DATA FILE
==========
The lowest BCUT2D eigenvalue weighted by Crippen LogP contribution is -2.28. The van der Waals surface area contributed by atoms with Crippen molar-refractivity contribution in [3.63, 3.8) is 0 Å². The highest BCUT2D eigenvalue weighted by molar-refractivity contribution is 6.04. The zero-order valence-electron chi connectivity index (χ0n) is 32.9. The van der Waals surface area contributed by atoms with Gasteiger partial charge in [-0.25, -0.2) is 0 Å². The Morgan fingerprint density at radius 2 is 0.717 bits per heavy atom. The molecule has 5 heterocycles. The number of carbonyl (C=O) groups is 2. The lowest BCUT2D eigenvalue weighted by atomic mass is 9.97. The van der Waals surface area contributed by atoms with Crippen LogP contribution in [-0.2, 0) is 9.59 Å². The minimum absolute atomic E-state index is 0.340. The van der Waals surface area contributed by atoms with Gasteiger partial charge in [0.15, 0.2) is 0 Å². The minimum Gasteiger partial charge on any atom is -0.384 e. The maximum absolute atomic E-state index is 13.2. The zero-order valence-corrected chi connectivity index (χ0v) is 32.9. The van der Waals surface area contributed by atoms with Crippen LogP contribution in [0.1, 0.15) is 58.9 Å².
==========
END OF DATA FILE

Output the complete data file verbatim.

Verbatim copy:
The lowest BCUT2D eigenvalue weighted by Crippen LogP contribution is -2.28. The van der Waals surface area contributed by atoms with Crippen molar-refractivity contribution in [3.63, 3.8) is 0 Å². The highest BCUT2D eigenvalue weighted by molar-refractivity contribution is 6.04. The zero-order valence-electron chi connectivity index (χ0n) is 32.9. The van der Waals surface area contributed by atoms with Gasteiger partial charge in [-0.25, -0.2) is 0 Å². The Morgan fingerprint density at radius 2 is 0.717 bits per heavy atom. The molecule has 5 heterocycles. The number of carbonyl (C=O) groups is 2. The lowest BCUT2D eigenvalue weighted by atomic mass is 9.97. The van der Waals surface area contributed by atoms with Crippen LogP contribution in [-0.2, 0) is 9.59 Å². The minimum absolute atomic E-state index is 0.340. The van der Waals surface area contributed by atoms with Gasteiger partial charge in [0.15, 0.2) is 0 Å². The minimum Gasteiger partial charge on any atom is -0.384 e. The maximum absolute atomic E-state index is 13.2. The zero-order valence-corrected chi connectivity index (χ0v) is 32.9. The van der Waals surface area contributed by atoms with Crippen LogP contribution in [0.1, 0.15) is 58.9 Å².